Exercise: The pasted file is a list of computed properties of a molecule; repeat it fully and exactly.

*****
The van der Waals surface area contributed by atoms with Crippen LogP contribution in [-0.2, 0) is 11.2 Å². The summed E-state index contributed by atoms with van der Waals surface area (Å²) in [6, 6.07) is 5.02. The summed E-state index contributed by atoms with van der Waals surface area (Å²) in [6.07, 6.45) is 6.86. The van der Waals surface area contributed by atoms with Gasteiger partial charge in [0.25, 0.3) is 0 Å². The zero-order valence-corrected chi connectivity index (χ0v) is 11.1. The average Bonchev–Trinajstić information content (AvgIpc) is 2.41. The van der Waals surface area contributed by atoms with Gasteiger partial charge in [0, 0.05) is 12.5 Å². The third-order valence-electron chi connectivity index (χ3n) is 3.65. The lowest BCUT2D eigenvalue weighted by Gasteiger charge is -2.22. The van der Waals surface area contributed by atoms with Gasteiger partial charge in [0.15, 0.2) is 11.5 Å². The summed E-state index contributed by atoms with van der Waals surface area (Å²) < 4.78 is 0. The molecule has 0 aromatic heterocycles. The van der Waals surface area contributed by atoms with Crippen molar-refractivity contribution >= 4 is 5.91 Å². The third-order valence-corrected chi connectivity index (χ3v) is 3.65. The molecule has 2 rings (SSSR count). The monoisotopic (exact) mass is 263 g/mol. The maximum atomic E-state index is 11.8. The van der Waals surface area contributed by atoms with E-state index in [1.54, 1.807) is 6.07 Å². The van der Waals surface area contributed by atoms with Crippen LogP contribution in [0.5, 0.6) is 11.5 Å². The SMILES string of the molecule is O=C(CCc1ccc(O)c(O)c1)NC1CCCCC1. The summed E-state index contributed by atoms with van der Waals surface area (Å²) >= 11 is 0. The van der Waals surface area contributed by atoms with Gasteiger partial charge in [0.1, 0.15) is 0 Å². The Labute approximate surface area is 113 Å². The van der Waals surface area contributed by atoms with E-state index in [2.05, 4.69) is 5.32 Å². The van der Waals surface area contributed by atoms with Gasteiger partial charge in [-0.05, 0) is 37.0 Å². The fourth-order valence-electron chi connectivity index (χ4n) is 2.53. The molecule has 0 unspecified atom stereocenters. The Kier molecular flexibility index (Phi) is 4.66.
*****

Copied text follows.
The van der Waals surface area contributed by atoms with Crippen LogP contribution in [-0.2, 0) is 11.2 Å². The summed E-state index contributed by atoms with van der Waals surface area (Å²) in [6, 6.07) is 5.02. The summed E-state index contributed by atoms with van der Waals surface area (Å²) in [6.07, 6.45) is 6.86. The van der Waals surface area contributed by atoms with Gasteiger partial charge in [0.25, 0.3) is 0 Å². The zero-order valence-corrected chi connectivity index (χ0v) is 11.1. The average Bonchev–Trinajstić information content (AvgIpc) is 2.41. The van der Waals surface area contributed by atoms with Gasteiger partial charge in [0, 0.05) is 12.5 Å². The third-order valence-electron chi connectivity index (χ3n) is 3.65. The lowest BCUT2D eigenvalue weighted by Gasteiger charge is -2.22. The van der Waals surface area contributed by atoms with Gasteiger partial charge in [0.15, 0.2) is 11.5 Å². The summed E-state index contributed by atoms with van der Waals surface area (Å²) < 4.78 is 0. The molecule has 0 aromatic heterocycles. The van der Waals surface area contributed by atoms with Crippen molar-refractivity contribution >= 4 is 5.91 Å². The third-order valence-corrected chi connectivity index (χ3v) is 3.65. The molecule has 2 rings (SSSR count). The monoisotopic (exact) mass is 263 g/mol. The maximum atomic E-state index is 11.8. The van der Waals surface area contributed by atoms with E-state index in [1.54, 1.807) is 6.07 Å². The van der Waals surface area contributed by atoms with Crippen LogP contribution in [0.5, 0.6) is 11.5 Å². The SMILES string of the molecule is O=C(CCc1ccc(O)c(O)c1)NC1CCCCC1. The summed E-state index contributed by atoms with van der Waals surface area (Å²) >= 11 is 0. The van der Waals surface area contributed by atoms with Gasteiger partial charge in [0.1, 0.15) is 0 Å². The Labute approximate surface area is 113 Å². The van der Waals surface area contributed by atoms with E-state index in [2.05, 4.69) is 5.32 Å². The van der Waals surface area contributed by atoms with Gasteiger partial charge in [-0.05, 0) is 37.0 Å². The fourth-order valence-electron chi connectivity index (χ4n) is 2.53. The molecule has 0 unspecified atom stereocenters. The Kier molecular flexibility index (Phi) is 4.66.